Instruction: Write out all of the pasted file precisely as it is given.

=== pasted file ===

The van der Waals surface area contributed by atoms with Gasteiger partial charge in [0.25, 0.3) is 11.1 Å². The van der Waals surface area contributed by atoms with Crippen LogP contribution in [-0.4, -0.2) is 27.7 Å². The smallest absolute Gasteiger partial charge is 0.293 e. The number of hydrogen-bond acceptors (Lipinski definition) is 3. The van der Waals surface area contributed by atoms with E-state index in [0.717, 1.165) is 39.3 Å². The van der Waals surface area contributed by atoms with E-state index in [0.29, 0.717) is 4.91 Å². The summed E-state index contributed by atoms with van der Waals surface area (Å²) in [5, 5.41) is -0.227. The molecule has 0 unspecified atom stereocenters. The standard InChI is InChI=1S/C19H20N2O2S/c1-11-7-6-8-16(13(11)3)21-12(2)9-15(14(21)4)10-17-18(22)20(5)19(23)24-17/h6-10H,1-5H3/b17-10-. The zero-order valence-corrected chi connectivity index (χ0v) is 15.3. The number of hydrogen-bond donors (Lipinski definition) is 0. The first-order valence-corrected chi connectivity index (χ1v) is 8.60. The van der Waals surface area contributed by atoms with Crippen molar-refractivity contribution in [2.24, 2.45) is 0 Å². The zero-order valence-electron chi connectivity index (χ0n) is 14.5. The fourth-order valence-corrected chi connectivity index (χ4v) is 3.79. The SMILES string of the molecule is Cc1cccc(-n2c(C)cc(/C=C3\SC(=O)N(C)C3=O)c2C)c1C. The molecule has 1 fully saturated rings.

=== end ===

The van der Waals surface area contributed by atoms with Gasteiger partial charge in [0.25, 0.3) is 11.1 Å². The van der Waals surface area contributed by atoms with Crippen LogP contribution in [-0.4, -0.2) is 27.7 Å². The smallest absolute Gasteiger partial charge is 0.293 e. The number of hydrogen-bond acceptors (Lipinski definition) is 3. The van der Waals surface area contributed by atoms with E-state index in [0.717, 1.165) is 39.3 Å². The van der Waals surface area contributed by atoms with E-state index in [0.29, 0.717) is 4.91 Å². The summed E-state index contributed by atoms with van der Waals surface area (Å²) in [5, 5.41) is -0.227. The molecule has 0 unspecified atom stereocenters. The standard InChI is InChI=1S/C19H20N2O2S/c1-11-7-6-8-16(13(11)3)21-12(2)9-15(14(21)4)10-17-18(22)20(5)19(23)24-17/h6-10H,1-5H3/b17-10-. The zero-order valence-corrected chi connectivity index (χ0v) is 15.3. The number of hydrogen-bond donors (Lipinski definition) is 0. The first-order valence-corrected chi connectivity index (χ1v) is 8.60. The van der Waals surface area contributed by atoms with Crippen molar-refractivity contribution in [2.24, 2.45) is 0 Å². The zero-order valence-electron chi connectivity index (χ0n) is 14.5. The fourth-order valence-corrected chi connectivity index (χ4v) is 3.79. The SMILES string of the molecule is Cc1cccc(-n2c(C)cc(/C=C3\SC(=O)N(C)C3=O)c2C)c1C. The molecule has 1 fully saturated rings.